The museum initially planned to send objects from its stores, excluding works that were on display or were likely to be shown. But the loans now include important pieces that the museum classes among its 5,000 “highlights” (these items are lent to international exhibitions, but nearly always on a short-term basis, usually three to six months). Critics are likely to ask whether so much should be lent to the Gulf for so long. 1
The British Museum came under fire earlier this year with its decision to loan the statue of The River God Ilissos to the Hermitage Museum in Russia. It will now proceed with a new loan of items which will include Assyrian, Greek, Byzantine and Japanese treasures.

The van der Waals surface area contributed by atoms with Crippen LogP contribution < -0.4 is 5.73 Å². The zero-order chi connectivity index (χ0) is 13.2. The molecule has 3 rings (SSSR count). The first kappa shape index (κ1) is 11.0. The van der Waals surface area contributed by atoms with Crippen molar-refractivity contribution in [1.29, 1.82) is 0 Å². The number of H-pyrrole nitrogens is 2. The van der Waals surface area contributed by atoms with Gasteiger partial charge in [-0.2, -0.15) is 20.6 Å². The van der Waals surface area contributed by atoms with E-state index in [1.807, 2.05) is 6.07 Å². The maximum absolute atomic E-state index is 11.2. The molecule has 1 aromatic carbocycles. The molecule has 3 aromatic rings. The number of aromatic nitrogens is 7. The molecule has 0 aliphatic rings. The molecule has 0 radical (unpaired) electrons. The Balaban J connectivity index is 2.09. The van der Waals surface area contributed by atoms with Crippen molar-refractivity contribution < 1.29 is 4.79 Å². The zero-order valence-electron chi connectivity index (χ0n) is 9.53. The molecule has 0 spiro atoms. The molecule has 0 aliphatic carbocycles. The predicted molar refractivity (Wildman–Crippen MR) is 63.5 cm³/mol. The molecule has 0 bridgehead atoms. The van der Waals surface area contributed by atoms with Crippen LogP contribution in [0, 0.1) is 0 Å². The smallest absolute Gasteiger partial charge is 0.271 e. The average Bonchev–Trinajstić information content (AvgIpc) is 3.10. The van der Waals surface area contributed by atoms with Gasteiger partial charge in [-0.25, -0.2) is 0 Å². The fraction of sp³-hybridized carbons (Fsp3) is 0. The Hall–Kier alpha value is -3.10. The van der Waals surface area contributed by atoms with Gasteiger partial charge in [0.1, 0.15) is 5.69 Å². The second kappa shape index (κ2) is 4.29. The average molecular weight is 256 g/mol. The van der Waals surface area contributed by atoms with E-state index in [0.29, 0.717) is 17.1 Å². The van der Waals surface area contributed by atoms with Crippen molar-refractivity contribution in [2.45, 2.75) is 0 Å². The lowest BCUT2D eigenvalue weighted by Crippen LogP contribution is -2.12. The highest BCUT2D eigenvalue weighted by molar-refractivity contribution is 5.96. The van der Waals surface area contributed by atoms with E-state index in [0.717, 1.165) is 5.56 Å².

So far the British Museum has chosen to loan items to institutions in Russia and Abu Dhabi, defying possible dangers with regards to their safe return. It has been reported that the museum will receive a large sum for its loan to the Zayed National Museum.2 It is also worth noting that the Zayed National Museum has been accused of being built using a system of modern slavery, whereby the migrant workers are deprived of their passports, made to live in squalid conditions and often have to work for a year before their recruitment fees are paid off. 1
For so long the British Museum has enjoyed the image of a benevolent institution wishing to educate and share its collection of artefacts with the world, but now this image is becoming tainted as the museum’s choices indicate that the institution is above all an enterprise and one willing to turn a blind eye to the violation of human rights.